Our Intelligence Director Dismissed ISIS: Why Does He Still Have a Job?

Our Intelligence Director Dismissed ISIS: Why Does He Still Have a Job?

It is baffling how James Clapper still has a job. In an interview with The Washington Post’s David Ignatius on Wednesday, the Director of National Intelligence admitted that he had completely underestimated ISIS. He didn't anticipate how fast the Iraqi Army would fall apart, nor the “will to fight” among Islamic State troops.  “I didn’t,” he somewhat lamely added, “see that.” 

By now, most Americans realize ISIS caught the intelligence community by surprise.  Clapper and his spies also thought that the Russians wouldn’t openly invade Ukraine, which maybe they actually got right, depending on how “openly” we would say the Russians invaded. 

Related: New ISIS Audio Urges U.S. Muslims to Kill Americans 

To be fair, it’s easy to nitpick the intelligence community and demand it to be omniscient. It is not. But for a nation that spends as much as the US on intelligence (over $50 billion a year, according to The Washington Post), we seem to have somehow missed the two biggest geopolitical events of the Obama presidency. 

More damningly, Clapper’s admission comes on the heels of several instances of active malfeasance by the CIA, including its spying on the Senate Intelligence Committee as its staff members read the CIA's report on its detention and interrogation program.  John Brennan, the CIA director, stoutly and wrongly denied anything had happened. 

That followed Clapper lying under oath the previous year, when he told Sen. Ron Wyden that the intelligence community was definitely not collecting “any kind of data at all” on the American public. To be fair, that was basically true, if by “American public” he meant “German public” and by “any kind of data at all” he meant “data other than Angela Merkel’s cell phone records.”  But otherwise it’s a bald-faced lie, though it might have been true for all it bothered the Senate Intelligence Committee.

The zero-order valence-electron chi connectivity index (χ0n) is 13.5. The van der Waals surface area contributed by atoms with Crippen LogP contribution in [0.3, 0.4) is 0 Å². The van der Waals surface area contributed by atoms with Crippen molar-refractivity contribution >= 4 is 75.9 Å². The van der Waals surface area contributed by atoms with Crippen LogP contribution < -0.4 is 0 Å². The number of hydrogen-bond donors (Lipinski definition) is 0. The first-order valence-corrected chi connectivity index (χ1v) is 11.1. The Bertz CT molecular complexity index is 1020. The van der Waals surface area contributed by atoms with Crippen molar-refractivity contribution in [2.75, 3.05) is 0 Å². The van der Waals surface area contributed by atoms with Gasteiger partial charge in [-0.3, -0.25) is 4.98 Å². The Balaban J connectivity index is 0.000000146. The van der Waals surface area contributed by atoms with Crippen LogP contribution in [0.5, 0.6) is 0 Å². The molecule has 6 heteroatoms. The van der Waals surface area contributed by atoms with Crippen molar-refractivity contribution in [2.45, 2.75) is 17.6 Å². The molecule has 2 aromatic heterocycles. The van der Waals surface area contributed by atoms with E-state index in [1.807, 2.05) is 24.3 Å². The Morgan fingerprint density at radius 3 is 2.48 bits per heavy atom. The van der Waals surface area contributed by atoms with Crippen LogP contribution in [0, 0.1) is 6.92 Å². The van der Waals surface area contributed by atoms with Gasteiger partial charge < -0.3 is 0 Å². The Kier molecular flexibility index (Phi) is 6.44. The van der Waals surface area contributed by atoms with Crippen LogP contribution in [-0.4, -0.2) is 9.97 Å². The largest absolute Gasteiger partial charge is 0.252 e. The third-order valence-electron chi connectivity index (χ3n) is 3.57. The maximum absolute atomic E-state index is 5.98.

Sure, Darryl Issa and several others called for James Clapper’s head, but without success. Your Chicago-school economists, of course, would say, obviously, the more efficient, market-based solution would be to take Congress out of the equation entirely so Americans could themselves spy on the CIA and thus reduce market distortion. But in the real world, we expect more effectiveness and integrity out of the intelligence community. So why haven't Clapper and Brennan been fired? 

Related: French National Kidnapped in Algeria by Terror Group 

Well, essentially for two reasons. First, getting the Senate to confirm another senior intelligence official would be hell. Congress is in a surly mood on intelligence issues. It’s in a surly mood on most issues, frankly, but especially with the spies. The accumulating presumption of the intelligence community’s spying on both the demos and their representatives has embarrassed them.